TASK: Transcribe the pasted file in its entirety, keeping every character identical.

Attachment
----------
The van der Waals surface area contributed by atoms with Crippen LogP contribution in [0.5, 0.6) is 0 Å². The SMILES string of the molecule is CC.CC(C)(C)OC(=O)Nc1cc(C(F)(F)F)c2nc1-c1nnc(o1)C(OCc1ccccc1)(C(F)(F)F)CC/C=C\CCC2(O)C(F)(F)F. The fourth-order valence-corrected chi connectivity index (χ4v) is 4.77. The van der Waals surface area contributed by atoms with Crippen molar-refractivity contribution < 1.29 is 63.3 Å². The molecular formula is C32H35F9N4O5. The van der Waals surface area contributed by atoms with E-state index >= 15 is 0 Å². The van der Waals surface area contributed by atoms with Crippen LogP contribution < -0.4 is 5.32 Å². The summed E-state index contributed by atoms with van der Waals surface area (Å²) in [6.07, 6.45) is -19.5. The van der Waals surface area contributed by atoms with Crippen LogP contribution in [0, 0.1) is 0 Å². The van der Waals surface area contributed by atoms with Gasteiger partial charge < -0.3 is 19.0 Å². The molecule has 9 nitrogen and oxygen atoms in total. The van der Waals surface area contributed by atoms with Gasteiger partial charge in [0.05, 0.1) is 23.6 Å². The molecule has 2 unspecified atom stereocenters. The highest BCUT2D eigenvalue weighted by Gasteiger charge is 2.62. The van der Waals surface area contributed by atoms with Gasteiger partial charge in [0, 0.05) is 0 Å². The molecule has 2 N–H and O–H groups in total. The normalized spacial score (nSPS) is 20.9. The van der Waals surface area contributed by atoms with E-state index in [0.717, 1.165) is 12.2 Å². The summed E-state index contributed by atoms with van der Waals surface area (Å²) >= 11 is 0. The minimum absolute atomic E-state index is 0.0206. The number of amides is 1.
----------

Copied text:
The van der Waals surface area contributed by atoms with Crippen LogP contribution in [0.5, 0.6) is 0 Å². The SMILES string of the molecule is CC.CC(C)(C)OC(=O)Nc1cc(C(F)(F)F)c2nc1-c1nnc(o1)C(OCc1ccccc1)(C(F)(F)F)CC/C=C\CCC2(O)C(F)(F)F. The fourth-order valence-corrected chi connectivity index (χ4v) is 4.77. The van der Waals surface area contributed by atoms with Crippen molar-refractivity contribution < 1.29 is 63.3 Å². The molecular formula is C32H35F9N4O5. The van der Waals surface area contributed by atoms with E-state index >= 15 is 0 Å². The van der Waals surface area contributed by atoms with Crippen LogP contribution < -0.4 is 5.32 Å². The summed E-state index contributed by atoms with van der Waals surface area (Å²) in [6.07, 6.45) is -19.5. The van der Waals surface area contributed by atoms with Crippen LogP contribution in [0, 0.1) is 0 Å². The van der Waals surface area contributed by atoms with Gasteiger partial charge < -0.3 is 19.0 Å². The molecule has 9 nitrogen and oxygen atoms in total. The van der Waals surface area contributed by atoms with Gasteiger partial charge in [0.05, 0.1) is 23.6 Å². The molecule has 2 unspecified atom stereocenters. The highest BCUT2D eigenvalue weighted by Gasteiger charge is 2.62. The van der Waals surface area contributed by atoms with Gasteiger partial charge in [0, 0.05) is 0 Å². The molecule has 2 N–H and O–H groups in total. The normalized spacial score (nSPS) is 20.9. The van der Waals surface area contributed by atoms with E-state index in [0.717, 1.165) is 12.2 Å². The summed E-state index contributed by atoms with van der Waals surface area (Å²) >= 11 is 0. The minimum absolute atomic E-state index is 0.0206. The number of amides is 1.